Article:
Many Eritreans see United Nations-imposed military sanctions as unfair, unfounded and bullishly supported by America and its allies, including Ethiopia. Ethiopia and Eritrea remain bitter enemies after a 1998-2000 border war which remains unresolved today. A UN-backed border commission granted the dusty town of Badme to Asmara, but Ethiopian troops remain in the territory. Eritrea says its development plans are stilted as long as the country remains in a state of "no war, no peace."
Among the throngs of people who spoke proudly of the country were Eritrean diaspora, packing onto plans from North America, Europe or the Middle East to return to their mother country during the summer months.
Many of these visiting diaspora were considered Asmara elite, and frequented the city's most modern hotel, the Asmara Palace, or the city's hopping bars, where alcohol and cigarettes are readily on offer. But many returnees were not visibly wealthy, and simply relished the chance to visit Eritrea, which they proudly called home.
There was a quiet (although at times no-so-quiet) pride on display. My plane from Frankfurt to Asmara, mostly full with Eritreans, was buzzing with excited anticipation. It was an indication that Eritrea is not the "open air" prison or the "North Korea of Africa," as it has been crudely labeled in the past by its enemies.
On the surface, it certainly did not seem that way. The capital city, dense with early 20th century architecture -- one of the most extensive and well preserved collection of modernist buildings in the world -- is a visual treat.
The architecture is only one of a slew of Italian legacies in the city, where the cafes (most with Italian names) are filled with people-watchers sipping macciatoes and eating Italian pastries at any given hour of the day. The Italian restaurants, serving traditional spaghetti bolognese, pizze margherita or tiramisu, rival some of the best I have visited in the world.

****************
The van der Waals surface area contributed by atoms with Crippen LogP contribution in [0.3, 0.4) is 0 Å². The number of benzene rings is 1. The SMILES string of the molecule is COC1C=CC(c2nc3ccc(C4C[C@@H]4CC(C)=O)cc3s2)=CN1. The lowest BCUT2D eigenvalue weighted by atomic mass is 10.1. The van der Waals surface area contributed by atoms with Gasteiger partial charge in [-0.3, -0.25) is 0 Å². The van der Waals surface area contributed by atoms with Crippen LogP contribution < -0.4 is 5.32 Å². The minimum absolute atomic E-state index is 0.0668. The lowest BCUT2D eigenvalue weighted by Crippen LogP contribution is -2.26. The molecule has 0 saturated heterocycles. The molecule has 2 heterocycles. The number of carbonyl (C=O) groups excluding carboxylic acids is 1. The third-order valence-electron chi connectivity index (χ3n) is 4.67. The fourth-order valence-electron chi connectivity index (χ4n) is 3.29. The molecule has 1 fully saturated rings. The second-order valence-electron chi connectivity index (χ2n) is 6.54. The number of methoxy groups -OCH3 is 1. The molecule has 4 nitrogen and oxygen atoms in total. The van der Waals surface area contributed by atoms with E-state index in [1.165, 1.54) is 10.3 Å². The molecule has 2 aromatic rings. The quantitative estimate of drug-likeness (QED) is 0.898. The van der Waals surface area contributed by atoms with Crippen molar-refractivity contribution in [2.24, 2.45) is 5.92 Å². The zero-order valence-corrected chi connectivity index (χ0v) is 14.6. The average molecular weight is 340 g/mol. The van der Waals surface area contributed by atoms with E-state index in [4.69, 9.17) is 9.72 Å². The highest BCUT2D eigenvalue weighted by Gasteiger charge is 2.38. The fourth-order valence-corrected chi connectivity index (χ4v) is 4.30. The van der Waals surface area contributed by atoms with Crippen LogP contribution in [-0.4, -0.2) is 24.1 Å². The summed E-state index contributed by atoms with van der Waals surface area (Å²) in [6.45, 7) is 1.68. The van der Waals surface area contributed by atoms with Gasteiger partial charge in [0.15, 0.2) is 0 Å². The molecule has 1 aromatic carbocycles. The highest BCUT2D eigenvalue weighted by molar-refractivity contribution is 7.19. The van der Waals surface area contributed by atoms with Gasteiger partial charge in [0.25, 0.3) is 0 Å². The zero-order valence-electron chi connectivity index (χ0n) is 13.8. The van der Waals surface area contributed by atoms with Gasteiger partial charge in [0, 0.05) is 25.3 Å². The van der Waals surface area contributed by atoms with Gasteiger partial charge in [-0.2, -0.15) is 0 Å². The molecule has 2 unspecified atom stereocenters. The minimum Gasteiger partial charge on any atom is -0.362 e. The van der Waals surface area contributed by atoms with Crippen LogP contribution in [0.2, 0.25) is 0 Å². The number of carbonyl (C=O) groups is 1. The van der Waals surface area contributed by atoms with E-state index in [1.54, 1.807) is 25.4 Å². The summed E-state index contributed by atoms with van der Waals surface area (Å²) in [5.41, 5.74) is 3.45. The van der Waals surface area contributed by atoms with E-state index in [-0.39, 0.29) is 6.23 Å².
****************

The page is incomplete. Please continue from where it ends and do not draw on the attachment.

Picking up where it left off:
An evening stroll in downtown Asmara, or a passiagotto as the Italian occupiers used to call it -- is an architectural tour into past decades, treating you to an art deco bowling alley, fit with multi-colored windows, minutes away from the recently restored (and beautiful) Hotel Albergo, built in 1899.
The city itself is clean, quiet and free of beggars, unlike so many nearby African cities. It is an ideal destination for tourists, which, sadly, are limited from entering the country because of strict visa restrictions.
I left the country with a sort of schizophrenic impression. A place so lovely, so welcoming, so warm and visually appealing on the one hand. But with a vein of discontent running through it, evident in the many conversations I had with young people eager to join the tens of thousands of Eritreans who have fled the country.
And after a week reporting there, I still feel I have only scratched the surface. For a country so small and so young, it certainly does have a lot of stories to share.
The author's five-part series include: Eritrea: the good, the bad and the very ugly, Eritrean cyclists pedal country onto world stage, Eritrea's minerals: blessing or curse?, Eritrea dreams of ending isolation, boosting development; and Eritrea's unique architecture under threat.